Biz Break: Salesforce’s forecast drops it from the cloud back to Earth

Top Of The Order:

From The Cloud To The Ground: Well, Salesforce.com reported its quarterly results after the close of trading Wednesday and when you hang around in the cloud like the business-software company does, it can be so easy to fall back to Earth. Just like Salesforce did.

The good: Salesforce reported a fiscal second-quarter profit of 33 cents a share on revenue of $2.04 billion, compared to the same period a year ago, when Salesforce broke even on a per-share basis on revenue of $1.63 billion. Excluding one-time items, Salesforce earned 24 cents a share,  which topped the estimates of Wall Street analysts surveyed by Thomson Reuters, who expected Salesforce to earn 22 cents a share on $2.02 billion in sales.

All of Salesforce’s main business lines also grew over a year ago. And it was the first time Salesforce topped $2 billion in quarterly sales.

But, to borrow from “Monty Python’s Flying Circus”…And now for something completely different.

Salesforce’s shares tumbled by almost 9 percent in after-hours trading as the San Francisco company gave a third-quarter outlook that made investors wonder if its days of big growth are numbered. Salesforce said that for the period between August and September, it expects to earn 20 cents to 21 a share, on revenue in a range of  $2.11 billion to $2.12 billion. The problem with that was analysts had forecast Salesforce to earn 24 cents a share on $2.13 billion in sales.

Word is that there are concerns about the effect of Salesforce’s recent spate of acquisitions, and how such deals could impact the company’s earnings over the next few quarters. Those deals have included the $3 billion Salesforce spent in May to buy Demandware, a developer of e-commerce platforms, and Quip, a cloud-based startup that Salesforce acquired for $582 million in July.

So, if Salesforce wants to get its investors to lift its stock off the ground, it’s going to have to prove that there’s a payoff coming from all those deals.

Middle Innings:

Alba’s Planet: She’s been an actress, a mother and company founder. And, soon, Jessica Alba will be adding the title of ‘mentor’ to her resume.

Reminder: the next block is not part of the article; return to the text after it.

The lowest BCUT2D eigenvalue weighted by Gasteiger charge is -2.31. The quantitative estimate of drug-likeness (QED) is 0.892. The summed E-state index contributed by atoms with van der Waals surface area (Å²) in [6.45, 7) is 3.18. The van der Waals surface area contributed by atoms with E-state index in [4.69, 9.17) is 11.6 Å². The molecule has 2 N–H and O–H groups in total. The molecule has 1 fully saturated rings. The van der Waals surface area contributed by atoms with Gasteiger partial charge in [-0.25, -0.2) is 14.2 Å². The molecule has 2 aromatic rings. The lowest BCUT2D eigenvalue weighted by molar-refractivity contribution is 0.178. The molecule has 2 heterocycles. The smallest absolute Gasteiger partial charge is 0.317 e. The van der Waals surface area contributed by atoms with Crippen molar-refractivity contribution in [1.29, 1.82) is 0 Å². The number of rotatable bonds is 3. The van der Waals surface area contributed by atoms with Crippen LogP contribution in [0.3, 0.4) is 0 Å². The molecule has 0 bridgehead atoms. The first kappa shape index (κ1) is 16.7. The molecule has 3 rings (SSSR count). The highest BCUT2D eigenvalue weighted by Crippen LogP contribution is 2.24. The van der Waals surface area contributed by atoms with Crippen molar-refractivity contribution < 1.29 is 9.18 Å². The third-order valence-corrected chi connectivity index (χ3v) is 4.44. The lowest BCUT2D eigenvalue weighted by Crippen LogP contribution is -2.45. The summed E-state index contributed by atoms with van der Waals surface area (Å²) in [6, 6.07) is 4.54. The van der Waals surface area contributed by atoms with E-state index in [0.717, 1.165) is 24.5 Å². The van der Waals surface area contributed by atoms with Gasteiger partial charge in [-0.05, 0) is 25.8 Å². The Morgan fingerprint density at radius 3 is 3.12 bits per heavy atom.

Alba has signed up on the mentor path by joining “Planet of the Apps,” the upcoming unscripted TV series being produced by Apple and production company Propagate. The theory behind “Apps” is that the program will work with app developers to build, promote and market their products under the watch of Alba, and other mentors such as Gwyneth Paltrow, musician will.i.am and entrepreneur and investor Gary Vaynerchuk.

Alba, is also going to serve as an executive producer on “Apps,” and the program is getting some heavy financial help to ensure that the apps that are developed on the show see the light of day: Silicon Valley venture capital firm Lightspeed Venture Partners is putting in $10 million to fund the show’s app-creation efforts. Lightspeed, which has also financed companies such as Snapchat and Google’s Nest, has also provided funding to Alba’s Honest Company, which is known for selling non-toxic baby products and other items.

Washed Away: Well, if you have a load of laundry sent off to get done by Washio, you best make sure all your clothes come back. The Santa Monica-based on-demand laundry service has done its last load.

Washio said late Monday that it was ceasing operations, and wouldn’t be taking any new orders. The company, which you could say was like a Uber of the laundry industry, let customers use an app to schedule pickups of their laundry, which Washio would then do and often return within 24 hours. Washio was said to have been reaching out to possible buyers, but faced with no takers, and a lack of business growth, decided it just couldn’t keep the washers and dryers running any longer.

Bottom Of The Lineup:

Here’s a look at how some leading Silicon Valley stocks Wednesday…

Movin’ On Up: Gains came from Veeva Systems, Infoblox, Intersil, Twitter and Nektar Therapeutics.

In The Red: Decliners included Palo Alto Networks, Gigamon, Synaptics, A10 Networks and Aviat Networks.

The tech-focused Nasdaq Composite Index gave up 0.2 percent to close at 5,213.22.

The blue chip Dow Jones Industrial Average slipped 0.3 percent to end the day at 18,400.88.

And the broad-based Standard & Poor’s 500 Index pulled back by 0.2 percent to finish at 2,170.95.

Quote Of The Day: “This is definitely one of the proudest moments in JetBlue’s history.” — JetBlue Chief Executive Robin Hayes. On Wednesday, JetBlue flew the first commercial flight from the U.S. to Cuba in more than 50 years.

Sign up for the 60-Second Business Break newsletter at www.siliconvalley.com.

Photo: Salesforce.com Chief Executive Marc Benioff delivering a speech at the 2014 DreamForce conference in San Francisco. On Wednesday, Salesforce reported upbeat second-quarter results, but its outlook sent the company’s shares into the red in after-hours trading. (Justin Sullivan/Getty Images)

 

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